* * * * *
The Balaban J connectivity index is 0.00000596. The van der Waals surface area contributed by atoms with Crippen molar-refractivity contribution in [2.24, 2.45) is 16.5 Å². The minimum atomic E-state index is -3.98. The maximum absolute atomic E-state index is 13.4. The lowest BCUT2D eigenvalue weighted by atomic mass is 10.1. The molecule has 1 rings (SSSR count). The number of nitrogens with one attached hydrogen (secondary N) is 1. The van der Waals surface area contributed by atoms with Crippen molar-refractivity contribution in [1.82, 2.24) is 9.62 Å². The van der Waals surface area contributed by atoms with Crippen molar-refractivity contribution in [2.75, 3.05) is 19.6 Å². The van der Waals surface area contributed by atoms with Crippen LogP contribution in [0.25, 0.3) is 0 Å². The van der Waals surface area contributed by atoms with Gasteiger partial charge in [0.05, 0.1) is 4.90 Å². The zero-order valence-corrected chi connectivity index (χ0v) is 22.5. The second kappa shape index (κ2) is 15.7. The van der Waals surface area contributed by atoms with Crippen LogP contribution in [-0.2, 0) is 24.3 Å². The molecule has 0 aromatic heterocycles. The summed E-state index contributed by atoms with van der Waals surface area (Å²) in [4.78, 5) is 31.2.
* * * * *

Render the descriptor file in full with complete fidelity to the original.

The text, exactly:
The Balaban J connectivity index is 0.00000596. The van der Waals surface area contributed by atoms with Crippen molar-refractivity contribution in [2.24, 2.45) is 16.5 Å². The minimum atomic E-state index is -3.98. The maximum absolute atomic E-state index is 13.4. The lowest BCUT2D eigenvalue weighted by atomic mass is 10.1. The molecule has 1 rings (SSSR count). The number of nitrogens with one attached hydrogen (secondary N) is 1. The van der Waals surface area contributed by atoms with Crippen molar-refractivity contribution in [1.82, 2.24) is 9.62 Å². The van der Waals surface area contributed by atoms with Crippen molar-refractivity contribution in [2.75, 3.05) is 19.6 Å². The van der Waals surface area contributed by atoms with Crippen LogP contribution in [0.25, 0.3) is 0 Å². The van der Waals surface area contributed by atoms with Gasteiger partial charge in [0.05, 0.1) is 4.90 Å². The zero-order valence-corrected chi connectivity index (χ0v) is 22.5. The second kappa shape index (κ2) is 15.7. The van der Waals surface area contributed by atoms with Crippen LogP contribution in [-0.2, 0) is 24.3 Å². The molecule has 0 aromatic heterocycles. The summed E-state index contributed by atoms with van der Waals surface area (Å²) in [4.78, 5) is 31.2.